The next couple of hours were spent in desperate attempts to find cell phone service. Not me, I don't have a cellular device, but someone else's. I wanted to call my mom and ask her if I could go! I finally got a connection on Pam's phone, and I called my mom. She said it was fine, and then I talked to her for about five minutes.
The girls totally beat the boys in setting up the tents. In unison we linked arms and shouted over at them "GIRL POWER!!!" to which they replied "Shut up!" Baha. Dorks. :)
Spencer picked up a prickly pear cactus, not realizing that they are covered in tiny needles as well as the larger ones. I helped him pull the tiny ones out of his fingers. Then Cami showed me the blister on her foot. No joke, it was the size of a quarter. I was so grateful that I'd followed the "hunch" to pack moleskin in my first aid kit, along with tweezers and antiseptic.
Dinner was an event. There were hard and soft tacos, and it was quite entertaining to watch everyone try and eat them. I had my share of droppage onto the plate, but it was still fun. After dinner, Mr. Clark led an expedition down to the cliff a little ways from the campsite. Pam, Mel (her sister), and I stayed behind and used the time to wash our hair. So nice. Pam French-braided my hair while I watched my first ever sunset. I know, I know. I'd never watched the sun set before. Sure, I've seen snatches of them, but I've never actually taken the time to see the whole thing. It was, to me, amazing. There was a cloud on top of the sun, with the mountain beneath. The cloud on top looked like a city made of gold. It was amazing, even though a couple of boys said it was not very impressive. *cough*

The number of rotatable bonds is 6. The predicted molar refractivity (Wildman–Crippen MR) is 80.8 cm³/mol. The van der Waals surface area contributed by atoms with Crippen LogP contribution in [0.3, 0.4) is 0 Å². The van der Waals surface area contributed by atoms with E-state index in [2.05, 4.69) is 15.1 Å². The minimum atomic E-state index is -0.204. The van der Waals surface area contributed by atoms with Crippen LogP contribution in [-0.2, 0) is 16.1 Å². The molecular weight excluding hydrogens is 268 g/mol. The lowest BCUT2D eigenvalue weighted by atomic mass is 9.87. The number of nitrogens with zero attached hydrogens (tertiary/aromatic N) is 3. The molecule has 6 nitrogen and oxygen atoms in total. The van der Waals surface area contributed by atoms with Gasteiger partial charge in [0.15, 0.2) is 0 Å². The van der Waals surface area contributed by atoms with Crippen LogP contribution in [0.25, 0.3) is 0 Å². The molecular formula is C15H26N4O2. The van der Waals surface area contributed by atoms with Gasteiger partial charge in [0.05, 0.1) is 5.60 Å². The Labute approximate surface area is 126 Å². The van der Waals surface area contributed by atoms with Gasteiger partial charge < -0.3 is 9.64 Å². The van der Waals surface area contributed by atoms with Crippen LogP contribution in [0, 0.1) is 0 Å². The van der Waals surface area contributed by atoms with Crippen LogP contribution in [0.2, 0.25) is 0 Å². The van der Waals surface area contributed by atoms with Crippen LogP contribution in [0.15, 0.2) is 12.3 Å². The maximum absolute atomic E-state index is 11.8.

The majority of the evening was spent in Ultimate Frisbee, and when it got dark the kids in my class duct taped glowsticks to the Frisbee so that they could keep playing. The two sisters (Sarah and Becca) and I talked with Tony. He can play the guitar. I didn't know that before. He can also sing, even though he says he can't. Once it got pitch black, most everyone went to play Mafia in the pavilion. My parents have asked me not to play that game, so I sat on a rock with my flashlight and sang softly, everything from Les Miserables to Prince of Egypt to hymns. It was a relief to go to sleep, and an even greater relief that the ground under me was sandy and soft.
Meri and I spent about half an hour talking before we fell asleep, mostly about boys and camping. Tee hee. :)
It was so cold that night. My sleeping bag was not as warm as it used to be. :P
I'm going to bed now. Ta!